“I urge the Senate to follow suit and pass this bill as soon as possible – because there is nothing more important to the health and future of our democracy than safeguarding the right to vote.”

If enacted into law, the For the People Act would:

  • Modernize, protect and expand access to the ballot, by breaking down barriers to exercising the right to vote through reforms including automatic voter registration and ending racially discriminatory voter purges, coupled with a commitment to restore the full protections of the Voting Rights Act;
  • Make representation in government fairer by ending partisan gerrymandering; and
  • Empower the voices of ordinary Americans in politics, now overwhelmingly dominated by a wealthy few, by establishing a small donor matching system for federal elections and other critical campaign finance reforms.

The 2020 presidential election was historic for turnout among young, Black and Brown voters who played a critical role in the outcome in elections across the country. These voters showed up despite unprecedented odds, from the Covid-19 pandemic to voter suppression tactics, including the widespread disinformation campaign championed by former President Trump. Following this historic turnout, legislation designed to restrict voting has already been introduced in 33 states.

Over the last four years, trust in the electoral process and systems has further eroded. When We All Vote fought to expand and protect voter access through its three voting principles in 2020, which included increased access to mail-in and early voting, as well as online voter registration. The For the People Act would provide immediate action to protect every American’s right to make their voices heard. When We All Vote will also work to increase civic engagement and education this year as more young people seek to make their voices heard in the political process.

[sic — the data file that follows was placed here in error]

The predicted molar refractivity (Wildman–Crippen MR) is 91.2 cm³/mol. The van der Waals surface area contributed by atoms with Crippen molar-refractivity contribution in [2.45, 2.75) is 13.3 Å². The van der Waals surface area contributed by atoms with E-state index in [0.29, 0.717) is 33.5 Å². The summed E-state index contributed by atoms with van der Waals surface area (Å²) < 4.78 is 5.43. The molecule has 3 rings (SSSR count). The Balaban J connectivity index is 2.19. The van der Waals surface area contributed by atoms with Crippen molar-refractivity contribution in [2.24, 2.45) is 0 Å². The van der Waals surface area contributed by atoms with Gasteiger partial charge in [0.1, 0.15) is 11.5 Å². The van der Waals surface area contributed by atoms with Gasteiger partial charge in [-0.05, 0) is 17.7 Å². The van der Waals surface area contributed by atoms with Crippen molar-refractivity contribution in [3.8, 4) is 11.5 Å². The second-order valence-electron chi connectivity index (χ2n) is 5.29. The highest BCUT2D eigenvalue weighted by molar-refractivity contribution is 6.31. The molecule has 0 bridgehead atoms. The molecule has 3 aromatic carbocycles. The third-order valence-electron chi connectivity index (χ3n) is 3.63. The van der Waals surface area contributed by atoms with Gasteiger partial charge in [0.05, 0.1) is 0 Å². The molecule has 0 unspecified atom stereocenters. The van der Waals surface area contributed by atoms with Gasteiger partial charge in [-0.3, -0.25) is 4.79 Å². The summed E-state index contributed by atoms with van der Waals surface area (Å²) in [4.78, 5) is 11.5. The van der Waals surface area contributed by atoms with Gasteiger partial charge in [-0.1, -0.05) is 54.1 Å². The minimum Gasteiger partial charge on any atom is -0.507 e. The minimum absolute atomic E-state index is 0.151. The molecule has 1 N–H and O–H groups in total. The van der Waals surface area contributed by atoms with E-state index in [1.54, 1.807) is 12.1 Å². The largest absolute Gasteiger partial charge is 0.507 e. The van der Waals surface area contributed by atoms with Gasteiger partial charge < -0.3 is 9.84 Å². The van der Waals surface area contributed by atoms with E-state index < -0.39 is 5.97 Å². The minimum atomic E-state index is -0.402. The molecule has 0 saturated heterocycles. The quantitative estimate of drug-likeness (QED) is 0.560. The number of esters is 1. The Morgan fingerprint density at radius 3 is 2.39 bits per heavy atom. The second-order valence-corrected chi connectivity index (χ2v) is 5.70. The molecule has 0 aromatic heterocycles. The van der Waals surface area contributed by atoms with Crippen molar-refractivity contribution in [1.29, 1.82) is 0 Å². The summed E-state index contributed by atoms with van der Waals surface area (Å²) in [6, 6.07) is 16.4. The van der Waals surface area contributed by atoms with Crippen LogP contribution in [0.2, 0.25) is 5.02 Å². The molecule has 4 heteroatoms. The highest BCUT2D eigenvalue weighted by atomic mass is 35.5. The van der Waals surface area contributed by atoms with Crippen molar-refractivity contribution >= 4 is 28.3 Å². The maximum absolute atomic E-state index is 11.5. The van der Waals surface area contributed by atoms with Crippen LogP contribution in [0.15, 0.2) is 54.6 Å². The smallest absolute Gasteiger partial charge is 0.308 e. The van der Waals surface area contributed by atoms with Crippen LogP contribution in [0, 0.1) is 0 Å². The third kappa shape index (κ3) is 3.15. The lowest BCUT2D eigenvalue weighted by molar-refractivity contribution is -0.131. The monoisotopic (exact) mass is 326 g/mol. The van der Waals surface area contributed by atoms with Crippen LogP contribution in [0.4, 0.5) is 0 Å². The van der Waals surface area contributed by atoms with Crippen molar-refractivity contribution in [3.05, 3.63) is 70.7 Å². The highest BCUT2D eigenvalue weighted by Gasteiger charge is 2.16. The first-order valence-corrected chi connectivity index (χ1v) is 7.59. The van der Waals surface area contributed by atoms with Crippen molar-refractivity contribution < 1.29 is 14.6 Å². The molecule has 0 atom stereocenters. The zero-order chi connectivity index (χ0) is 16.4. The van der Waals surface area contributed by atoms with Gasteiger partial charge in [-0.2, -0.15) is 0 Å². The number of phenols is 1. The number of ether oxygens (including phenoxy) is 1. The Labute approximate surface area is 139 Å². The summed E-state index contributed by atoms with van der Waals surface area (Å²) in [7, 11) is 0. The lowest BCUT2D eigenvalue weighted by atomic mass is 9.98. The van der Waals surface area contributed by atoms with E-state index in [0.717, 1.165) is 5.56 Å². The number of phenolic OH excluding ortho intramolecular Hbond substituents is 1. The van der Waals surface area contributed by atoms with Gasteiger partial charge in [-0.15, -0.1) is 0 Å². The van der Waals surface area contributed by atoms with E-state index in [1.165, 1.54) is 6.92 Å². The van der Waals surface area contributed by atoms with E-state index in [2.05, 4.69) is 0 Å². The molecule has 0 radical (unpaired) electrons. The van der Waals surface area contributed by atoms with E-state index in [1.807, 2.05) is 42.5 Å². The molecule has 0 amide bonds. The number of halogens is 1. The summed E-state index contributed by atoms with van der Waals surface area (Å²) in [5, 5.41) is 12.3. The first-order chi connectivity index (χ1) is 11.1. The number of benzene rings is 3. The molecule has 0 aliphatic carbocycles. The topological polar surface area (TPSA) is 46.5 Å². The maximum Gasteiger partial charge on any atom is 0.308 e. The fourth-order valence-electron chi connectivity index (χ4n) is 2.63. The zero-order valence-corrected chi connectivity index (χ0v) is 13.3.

ABOUT When We All Vote:

When We All Vote is a leading national, nonpartisan nonprofit on a mission to change the culture around voting and to increase participation in each and every election by helping to close the race and age gap. Created by Michelle Obama, When We All Vote brings together individuals, institutions, brands, and organizations to advance civic education and awareness by empowering all eligible voters to take action not just through voting, but by advocating for their rights.

In 2020, When We All Vote ran a robust digital organizing campaign through content, messaging, and events reaching more than 100 million people in an effort to educate them about the voting process, and get them registered and ready to vote. The organization led in voter education, registration, and volunteer engagement and as a result, 512,000 people started or completed the voter registration process, and nearly 500 media, corporate, and nonprofit partners joined its efforts.

Michelle Obama launched When We All Vote in 2018 and is joined in this effort by fellow Co-Chairs Tom Hanks, Lin-Manuel Miranda, Janelle Monáe, Chris Paul, Faith Hill, Selena Gomez, Liza Koshy, Megan Rapinoe, Shonda Rhimes, Tracee Ellis Ross, Kerry Washington, and Rita Wilson.

Last updated on March 10, 2021